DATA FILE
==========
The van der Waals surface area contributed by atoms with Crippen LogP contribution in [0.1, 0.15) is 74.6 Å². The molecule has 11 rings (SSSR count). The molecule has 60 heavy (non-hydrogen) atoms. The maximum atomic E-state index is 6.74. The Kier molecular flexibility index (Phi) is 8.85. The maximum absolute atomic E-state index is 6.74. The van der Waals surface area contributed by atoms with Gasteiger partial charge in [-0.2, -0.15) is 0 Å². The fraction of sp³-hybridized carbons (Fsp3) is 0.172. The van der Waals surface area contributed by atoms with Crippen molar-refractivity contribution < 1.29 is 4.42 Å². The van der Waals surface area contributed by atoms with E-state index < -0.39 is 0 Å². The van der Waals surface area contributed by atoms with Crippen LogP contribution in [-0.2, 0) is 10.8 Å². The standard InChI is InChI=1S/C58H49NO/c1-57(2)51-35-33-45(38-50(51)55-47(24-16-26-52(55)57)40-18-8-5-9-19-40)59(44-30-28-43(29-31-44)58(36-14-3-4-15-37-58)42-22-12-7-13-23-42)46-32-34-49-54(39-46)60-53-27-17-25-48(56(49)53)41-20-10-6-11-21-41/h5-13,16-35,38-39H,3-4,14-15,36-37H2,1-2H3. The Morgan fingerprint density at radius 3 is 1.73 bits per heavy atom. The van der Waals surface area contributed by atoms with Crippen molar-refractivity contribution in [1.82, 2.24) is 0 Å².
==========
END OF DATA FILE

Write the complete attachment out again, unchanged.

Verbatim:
The van der Waals surface area contributed by atoms with Crippen LogP contribution in [0.1, 0.15) is 74.6 Å². The molecule has 11 rings (SSSR count). The molecule has 60 heavy (non-hydrogen) atoms. The maximum atomic E-state index is 6.74. The Kier molecular flexibility index (Phi) is 8.85. The maximum absolute atomic E-state index is 6.74. The van der Waals surface area contributed by atoms with Gasteiger partial charge in [-0.2, -0.15) is 0 Å². The fraction of sp³-hybridized carbons (Fsp3) is 0.172. The van der Waals surface area contributed by atoms with Crippen molar-refractivity contribution < 1.29 is 4.42 Å². The van der Waals surface area contributed by atoms with E-state index < -0.39 is 0 Å². The van der Waals surface area contributed by atoms with Crippen LogP contribution in [-0.2, 0) is 10.8 Å². The standard InChI is InChI=1S/C58H49NO/c1-57(2)51-35-33-45(38-50(51)55-47(24-16-26-52(55)57)40-18-8-5-9-19-40)59(44-30-28-43(29-31-44)58(36-14-3-4-15-37-58)42-22-12-7-13-23-42)46-32-34-49-54(39-46)60-53-27-17-25-48(56(49)53)41-20-10-6-11-21-41/h5-13,16-35,38-39H,3-4,14-15,36-37H2,1-2H3. The Morgan fingerprint density at radius 3 is 1.73 bits per heavy atom. The van der Waals surface area contributed by atoms with Crippen molar-refractivity contribution in [1.82, 2.24) is 0 Å².